- Earl,1891–1974, U.S. lawyer and political leader: chief justice of the U.S. 1953–69.
- Joseph,1741–75, American physician, statesman, and patriot.
- Mercy Otis,1728–1814, U.S. historian and poet (sister of James Otis).
- Robert Penn,1905–89, U.S. novelist and poet: named the first U.S. poet laureate (1986–87).
- a city in SE Michigan, near Detroit.
- a city in NE Ohio, NW of Youngstown.
- a city in NW Pennsylvania.
- a town in E Rhode Island.
- a male given name: from a Germanic word meaning “protection.”
- a series of interconnected underground tunnels in which rabbits live
- a colony of rabbits
- an overcrowded area or dwelling
- mainly Britishan enclosed place where small game animals or birds are kept, esp for breeding, or a part of a river or lake enclosed by nets in which fish are kept (esp in the phrase beasts or fowls of warren)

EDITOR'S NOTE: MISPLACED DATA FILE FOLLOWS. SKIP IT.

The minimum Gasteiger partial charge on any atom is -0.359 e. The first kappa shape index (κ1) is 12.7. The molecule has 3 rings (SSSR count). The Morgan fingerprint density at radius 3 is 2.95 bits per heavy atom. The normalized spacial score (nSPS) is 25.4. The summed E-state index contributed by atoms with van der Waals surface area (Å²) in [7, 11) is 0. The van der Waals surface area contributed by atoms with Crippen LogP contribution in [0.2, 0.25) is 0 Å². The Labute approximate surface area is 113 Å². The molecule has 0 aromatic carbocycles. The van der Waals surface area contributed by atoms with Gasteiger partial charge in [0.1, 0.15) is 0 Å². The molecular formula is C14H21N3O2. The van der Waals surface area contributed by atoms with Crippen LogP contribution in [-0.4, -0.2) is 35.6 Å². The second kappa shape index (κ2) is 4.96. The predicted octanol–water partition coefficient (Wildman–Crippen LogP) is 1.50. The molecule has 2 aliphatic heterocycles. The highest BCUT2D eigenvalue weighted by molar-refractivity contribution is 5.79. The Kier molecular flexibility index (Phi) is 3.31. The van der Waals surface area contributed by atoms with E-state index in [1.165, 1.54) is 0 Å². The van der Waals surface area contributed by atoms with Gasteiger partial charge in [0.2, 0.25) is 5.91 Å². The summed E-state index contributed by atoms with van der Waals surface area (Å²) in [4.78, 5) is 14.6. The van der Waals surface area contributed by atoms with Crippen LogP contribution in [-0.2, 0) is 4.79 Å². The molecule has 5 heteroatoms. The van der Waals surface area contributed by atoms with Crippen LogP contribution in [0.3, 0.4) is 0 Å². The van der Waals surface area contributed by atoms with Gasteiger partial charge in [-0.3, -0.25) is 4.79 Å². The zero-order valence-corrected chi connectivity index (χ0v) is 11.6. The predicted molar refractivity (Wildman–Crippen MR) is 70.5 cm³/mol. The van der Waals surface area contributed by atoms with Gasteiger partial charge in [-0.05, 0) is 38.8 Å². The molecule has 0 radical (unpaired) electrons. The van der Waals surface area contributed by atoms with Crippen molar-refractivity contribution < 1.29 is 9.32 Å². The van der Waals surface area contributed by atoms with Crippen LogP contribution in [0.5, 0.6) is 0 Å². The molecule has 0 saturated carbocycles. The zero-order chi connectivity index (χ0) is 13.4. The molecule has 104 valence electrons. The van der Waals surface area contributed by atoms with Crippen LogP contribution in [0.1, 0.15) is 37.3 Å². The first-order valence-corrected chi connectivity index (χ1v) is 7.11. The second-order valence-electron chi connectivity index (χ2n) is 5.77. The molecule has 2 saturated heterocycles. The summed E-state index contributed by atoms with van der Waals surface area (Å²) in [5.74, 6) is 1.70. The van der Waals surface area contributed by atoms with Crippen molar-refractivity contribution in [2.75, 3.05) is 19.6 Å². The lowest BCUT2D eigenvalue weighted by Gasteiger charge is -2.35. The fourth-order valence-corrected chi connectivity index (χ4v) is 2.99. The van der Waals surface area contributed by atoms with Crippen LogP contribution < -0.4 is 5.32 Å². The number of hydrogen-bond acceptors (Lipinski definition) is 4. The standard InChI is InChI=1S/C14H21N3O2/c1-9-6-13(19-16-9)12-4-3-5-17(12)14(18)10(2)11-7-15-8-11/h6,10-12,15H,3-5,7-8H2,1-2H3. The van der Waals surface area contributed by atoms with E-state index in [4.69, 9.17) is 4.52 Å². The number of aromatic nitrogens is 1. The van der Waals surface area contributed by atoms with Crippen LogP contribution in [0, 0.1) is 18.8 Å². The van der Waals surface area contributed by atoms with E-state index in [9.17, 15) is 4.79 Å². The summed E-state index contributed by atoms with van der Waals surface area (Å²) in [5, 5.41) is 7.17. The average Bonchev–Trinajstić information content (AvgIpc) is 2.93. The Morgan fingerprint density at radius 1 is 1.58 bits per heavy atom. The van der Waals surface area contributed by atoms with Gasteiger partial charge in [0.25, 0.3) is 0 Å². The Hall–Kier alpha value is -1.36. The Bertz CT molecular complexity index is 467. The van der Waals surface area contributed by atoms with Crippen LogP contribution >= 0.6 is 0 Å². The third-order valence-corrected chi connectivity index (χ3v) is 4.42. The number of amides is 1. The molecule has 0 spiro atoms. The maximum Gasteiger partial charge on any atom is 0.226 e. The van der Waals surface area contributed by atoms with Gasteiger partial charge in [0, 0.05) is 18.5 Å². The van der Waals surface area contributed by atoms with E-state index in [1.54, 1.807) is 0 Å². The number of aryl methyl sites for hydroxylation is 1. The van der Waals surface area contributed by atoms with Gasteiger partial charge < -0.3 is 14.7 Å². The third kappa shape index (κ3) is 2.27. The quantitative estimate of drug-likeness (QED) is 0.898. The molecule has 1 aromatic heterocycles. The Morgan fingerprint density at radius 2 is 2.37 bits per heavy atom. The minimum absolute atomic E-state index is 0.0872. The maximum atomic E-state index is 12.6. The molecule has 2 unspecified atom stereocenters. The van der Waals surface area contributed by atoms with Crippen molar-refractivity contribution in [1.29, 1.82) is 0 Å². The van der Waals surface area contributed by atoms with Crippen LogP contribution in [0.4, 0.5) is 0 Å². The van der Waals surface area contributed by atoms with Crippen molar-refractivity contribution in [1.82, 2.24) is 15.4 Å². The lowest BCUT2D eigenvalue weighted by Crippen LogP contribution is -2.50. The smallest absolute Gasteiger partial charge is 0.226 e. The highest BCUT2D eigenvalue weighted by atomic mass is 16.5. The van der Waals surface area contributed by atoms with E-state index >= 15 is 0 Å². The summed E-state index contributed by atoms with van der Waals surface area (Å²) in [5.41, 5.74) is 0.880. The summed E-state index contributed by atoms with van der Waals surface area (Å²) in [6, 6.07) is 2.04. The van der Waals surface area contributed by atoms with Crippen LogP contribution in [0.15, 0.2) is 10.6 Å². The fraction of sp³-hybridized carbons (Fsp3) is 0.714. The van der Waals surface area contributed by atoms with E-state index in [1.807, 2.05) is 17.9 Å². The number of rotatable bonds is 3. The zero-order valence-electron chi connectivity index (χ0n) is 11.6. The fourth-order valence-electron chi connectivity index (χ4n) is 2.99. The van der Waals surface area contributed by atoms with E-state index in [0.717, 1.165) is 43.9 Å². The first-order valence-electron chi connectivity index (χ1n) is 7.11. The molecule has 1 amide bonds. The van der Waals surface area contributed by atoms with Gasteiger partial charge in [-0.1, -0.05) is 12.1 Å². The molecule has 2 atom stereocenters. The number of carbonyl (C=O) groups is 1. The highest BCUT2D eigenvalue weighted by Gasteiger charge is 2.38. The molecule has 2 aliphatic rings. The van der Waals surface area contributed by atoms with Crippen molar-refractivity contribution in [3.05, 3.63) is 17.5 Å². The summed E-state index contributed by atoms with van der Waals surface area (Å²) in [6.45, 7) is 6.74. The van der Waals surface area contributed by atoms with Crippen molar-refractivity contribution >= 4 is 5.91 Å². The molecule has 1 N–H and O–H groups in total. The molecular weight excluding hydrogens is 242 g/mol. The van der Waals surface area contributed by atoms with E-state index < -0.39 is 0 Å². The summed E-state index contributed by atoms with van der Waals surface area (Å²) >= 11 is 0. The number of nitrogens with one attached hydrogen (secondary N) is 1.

- English legal historya franchise permitting one to keep animals, birds, or fish in this way
- a city in the US, in SE Michigan, northeast of Detroit. Pop: 136 016 (2003 est)
- Earl. 1891–1974, US lawyer; chief justice of the US (1953–69). He chaired the commission that investigated the murder of President Kennedy
Word Origin and History for mercy otis warren
late 14c., "piece of land enclosed for breeding beasts and fowls," from Anglo-French and Old North French warenne, Old French garenna "game park," possibly from Gaulish *varenna "enclosed area," related to *varros "post." Or the Old French forms may derive from the present participle of Old French warir "defend, keep," from the Germanic root *war- "to protect, guard" (source of Old English warian "take care;" see warrant (n.)). Later especially "piece of land for breeding of rabbits" (c.1400), which led to the transferred sense of "cluster of densely populated living spaces" (1640s).
- American surgeon who gave the first public demonstration (1846) of the use of ether as an anesthetic for a surgical procedure.